County hasn’t always voted for winners

I don’t know that Indiana has a bellwether county, one that has gotten it right all the time when it comes to voting for presidents. I don’t even know the name of the county that has gotten it right more than any other.

I just know that Bartholomew County is — to borrow Donald Trump terminology — a loser in going with future White House occupants.

My goodness, our ancestors missed out on Abraham Lincoln — considered by many to have been our best president — not just once but both times he ran. To compound it, the county went with Gen. George McClellan, a Civil War leader many historians consider to be one of the worst in history.

Even when the county went with a winner, its collective judgment came into question. The widest winning margin for a presidential candidate in Bartholomew County belongs to Richard Nixon, who whopped Democrat George McGovern in 1972 by 10,391 votes (17,365 to 6,974). Less than two years later, the winner resigned in disgrace.

We really got it wrong in the county’s first venture into presidential politics in 1824 (three years after the county was formed). In Bartholomew County, there was a heated race between Whig Henry Clay of Kentucky and Democrat Andrew Jackson, with Clay getting a bare majority of votes 99-96. Way behind them was John Quincy Adams, who was listed as a Democratic Republican. He only got 20 votes, but since no one was able to claim enough electoral votes, the election was thrown into the House of Representatives, which put Adams into the White House for the next four years.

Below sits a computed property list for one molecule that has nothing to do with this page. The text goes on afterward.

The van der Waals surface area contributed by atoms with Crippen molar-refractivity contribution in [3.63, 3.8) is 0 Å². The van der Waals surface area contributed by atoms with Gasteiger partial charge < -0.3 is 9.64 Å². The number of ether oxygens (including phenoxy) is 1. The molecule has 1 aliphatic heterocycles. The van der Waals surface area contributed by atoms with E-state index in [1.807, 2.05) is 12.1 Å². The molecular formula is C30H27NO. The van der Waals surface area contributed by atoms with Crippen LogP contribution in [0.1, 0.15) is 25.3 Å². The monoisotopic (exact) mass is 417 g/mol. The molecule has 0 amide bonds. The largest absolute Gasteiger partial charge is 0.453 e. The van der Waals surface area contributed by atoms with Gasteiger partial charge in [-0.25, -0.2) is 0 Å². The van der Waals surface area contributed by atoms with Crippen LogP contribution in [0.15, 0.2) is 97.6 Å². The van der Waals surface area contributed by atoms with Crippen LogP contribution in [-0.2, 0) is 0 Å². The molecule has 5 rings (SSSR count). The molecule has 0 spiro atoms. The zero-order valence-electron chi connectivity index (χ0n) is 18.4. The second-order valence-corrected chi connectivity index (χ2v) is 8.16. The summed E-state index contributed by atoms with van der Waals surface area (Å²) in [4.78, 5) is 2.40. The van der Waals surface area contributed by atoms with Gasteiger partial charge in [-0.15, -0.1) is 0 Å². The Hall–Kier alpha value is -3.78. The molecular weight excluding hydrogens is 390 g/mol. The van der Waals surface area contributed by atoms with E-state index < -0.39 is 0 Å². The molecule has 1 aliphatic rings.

Anyone looking to Bartholomew County for clues about Tuesday’s primary races in the national Republican and Democratic contests would be well-advised to look elsewhere. Of the 47 November elections in which Bartholomew County has participated, local voters backed the wrong horse 18 times. Right now the county is on a two-election losing streak, having stuck with Republicans John McCain and Mitt Romney, who both lost to Barack Obama.

Some might attribute the county’s so-so record to its Republican leanings, which have been pretty apparent in recent decades. In fact, the county has chosen the Republican ticket in every one of the presidential elections since 1968.

That’s not to say that the county has always been colored deep red. For instance, it was part of Democrat Lyndon Johnson’s landslide win over Barry Goldwater in 1964 by a margin of 12,940 to 11,026.

It also was in Franklin Roosevelt’s corner (most of the time) during the New Deal years. The New York Democrat carried the county in his first three presidential elections. The county even turned against a fellow Hoosier (Rushville’s Wendell Willkie) in 1940. FDR’s local winning streak was halted in 1944 when New York’s Thomas Dewey outpolled him here, but by a close 550 votes. Apparently local voters thought three terms were enough for a president.